Apr 2, 2014; Washington, DC, USA; Washington Wizards guard John Wall (2) dribbles the ball as Boston Celtics guard Rajon Rondo (9) defends in the first quarter at Verizon Center. Mandatory Credit: Geoff Burke-USA TODAY Sports
On November 27th, 2013, John Wall proclaimed himself to be the best point guard in the league. This year we watched the former no. 1 overall pick become an All-Star, win the Slam Dunk Contest, and lead the Wizards to the second round of the NBA Playoffs for the first time in what feels like decades. Back in November, no one took him seriously. Was John Wall the best point guard in the league?
Among point guards who played in at least 70% of their team’s games, Wall had the 5th highest PPG average, with 19.3. His 43.3 FG% comes in third among the top 5 scorers, only behind Steph Curry and Isaiah Thomas. Wall’s 3PT% has gone way up, from an abysmal 26.7% to 35.1% this season. His jumper is still developing, and while he will never be mistaken for Curry (3PT% of 42.4%), he has the potential to keep improving upon that percentage in the coming years. For a player who attempted more threes this year than in the three previous years combined, 35.1% is a solid rate, especially considering Kyrie Irving hit 35.8% and Chris Paul hit 36.8%, players known for their three point strokes. Another player to consider is Damian Lillard who averaged 20.7 PPG with a 3PT% of 39.4%. However, Lillard’s FG% was just 42.4%. According to NBA.com shot chart data, Wall had the highest FG% at the rim, at 60%. Considering his improving jumper and strong ability to finish at the rim, it is not a stretch to imagine Wall as the top scoring point guard in a few years. However, as of right now, Curry is a much more dangerous scoring threat, and I’d rank Paul ahead of him also, despite Paul’s slightly lower scoring average of 19.1 PPG.
Wall had the most total assists in the entire league, and came in second in assists per game with 8.8. While that is a far cry from Paul’s league leading 10.7, it is also important to consider the strength of the Clippers roster vs. that of the Wizards. Curry averaged 8.5 assists per game, good for 6th in the league, while Lillard averaged just 5.6. Most of the Wizards’ offense is predicated on Wall’s passing abilities, and he has delivered. The corner three is all the rage these days, and Wall had more assists to the corner three than anyone in the league by a wide margin. Wall had 109, followed by LeBron James with 89 and Goran Dragic with 66. Wall’s ability to create in the drive and kick game is unmatched. Further, Trevor Ariza’s career 3PT% before this season was 32.5%. This year, his 3PT% is 40.7%, largely as a result of Wall’s play. One troubling aspect of Wall’s game is his 3.6 turnovers per game. However, much of this does have to do with his having the highest usage rate in the league.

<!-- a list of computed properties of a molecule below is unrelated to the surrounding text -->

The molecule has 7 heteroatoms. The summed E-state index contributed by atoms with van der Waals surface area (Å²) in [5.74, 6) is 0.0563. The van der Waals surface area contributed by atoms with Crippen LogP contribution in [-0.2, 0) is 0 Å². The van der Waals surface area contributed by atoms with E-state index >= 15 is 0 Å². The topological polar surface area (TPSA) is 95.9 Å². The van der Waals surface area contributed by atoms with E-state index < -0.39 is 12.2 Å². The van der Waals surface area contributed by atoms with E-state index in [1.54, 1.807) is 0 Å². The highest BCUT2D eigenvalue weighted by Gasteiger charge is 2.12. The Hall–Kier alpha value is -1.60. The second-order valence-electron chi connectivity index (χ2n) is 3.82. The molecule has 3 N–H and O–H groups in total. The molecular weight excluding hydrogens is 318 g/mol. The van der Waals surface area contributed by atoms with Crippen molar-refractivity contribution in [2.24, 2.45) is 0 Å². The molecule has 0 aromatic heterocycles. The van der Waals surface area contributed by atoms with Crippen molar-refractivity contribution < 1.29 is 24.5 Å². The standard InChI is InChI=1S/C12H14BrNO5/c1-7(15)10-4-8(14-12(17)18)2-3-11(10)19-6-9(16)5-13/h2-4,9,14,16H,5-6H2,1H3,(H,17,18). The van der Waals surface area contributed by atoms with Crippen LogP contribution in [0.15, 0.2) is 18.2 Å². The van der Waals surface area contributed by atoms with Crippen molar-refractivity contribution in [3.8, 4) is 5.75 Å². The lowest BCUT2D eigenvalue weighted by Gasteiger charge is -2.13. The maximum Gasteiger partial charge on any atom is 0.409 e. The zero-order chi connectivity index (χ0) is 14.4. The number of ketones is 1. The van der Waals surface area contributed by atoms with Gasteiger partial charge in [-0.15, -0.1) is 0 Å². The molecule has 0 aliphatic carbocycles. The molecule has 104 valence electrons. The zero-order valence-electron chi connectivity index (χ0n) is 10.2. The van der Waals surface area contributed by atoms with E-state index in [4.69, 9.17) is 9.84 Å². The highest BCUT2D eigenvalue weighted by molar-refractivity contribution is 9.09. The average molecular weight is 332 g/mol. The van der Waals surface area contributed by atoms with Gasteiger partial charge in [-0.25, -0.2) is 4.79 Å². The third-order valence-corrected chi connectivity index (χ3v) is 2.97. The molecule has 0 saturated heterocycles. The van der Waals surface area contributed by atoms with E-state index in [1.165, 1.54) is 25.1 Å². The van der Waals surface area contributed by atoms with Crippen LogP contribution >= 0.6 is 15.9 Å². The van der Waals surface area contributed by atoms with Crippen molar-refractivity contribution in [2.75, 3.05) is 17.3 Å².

Basketball is a two-way game, and this is where Wall truly separates himself from guys like Curry. Curry is an exceptional offensive player, but a defensive liability, as are guys like Lillard and Irving. Wall comes in at 4th among point guards with 1.82 steals per game. However, steals do not tell the entire story. Wall is a very engaged defender, and makes life very difficult for almost every opposing point guard. He harasses players into turnovers, a big reason why the Wizards are one of the leading teams in fast break points. Paul is the only other premier point guard who’s defense can rival Wall’s. While Paul is for the most part a very good defender, he is a renowned flopper, and I am proud to say that I have never seen Wall flop. Interestingly enough, Wall also averages .49 blocks per game, good for second among point guards only behind Michael Carter-Williams.
It is important to consider the strength of the Wizards as compared to the other teams with elite point guards. Chris Paul and Steph Curry are Wall’s main competitors for the top point guard spot. Paul plays with a strong supporting cast including MVP candidate Blake Griffin, and Curry plays on a star studded squad including All-Stars Andre Iguodala, David Lee, and one of the best shooters in the league in Klay Thompson. Wall certainly has a solid team, but the Clippers and Warriors are clearly superior in terms of talent. Another important factor to consider is durability. While Wall has had some injury troubles in the past, he managed to start all 82 games this year, a feat only he and Lillard accomplished among the top 20 scoring point guards.
Based on the results from this past season I’d give Paul the edge over Wall, followed by Curry and then Lillard. While Paul may play on a better team, he was a more efficient scorer and passer than Wall this past season, and even managed to lead the league in steals per game. Curry is an explosive offensive player, but Wall’s court awareness and defensive leadership give Wall the edge over him. While Lillard is a great three point shooter, his shot selection, passing, and defense leave much to be desired. Wall’s performance this season was very promising, but he will have to keep improving to fend off other elite but injury-riddled point guards such as Derrick Rose, Rajon Rondo, and Russell Westbrook.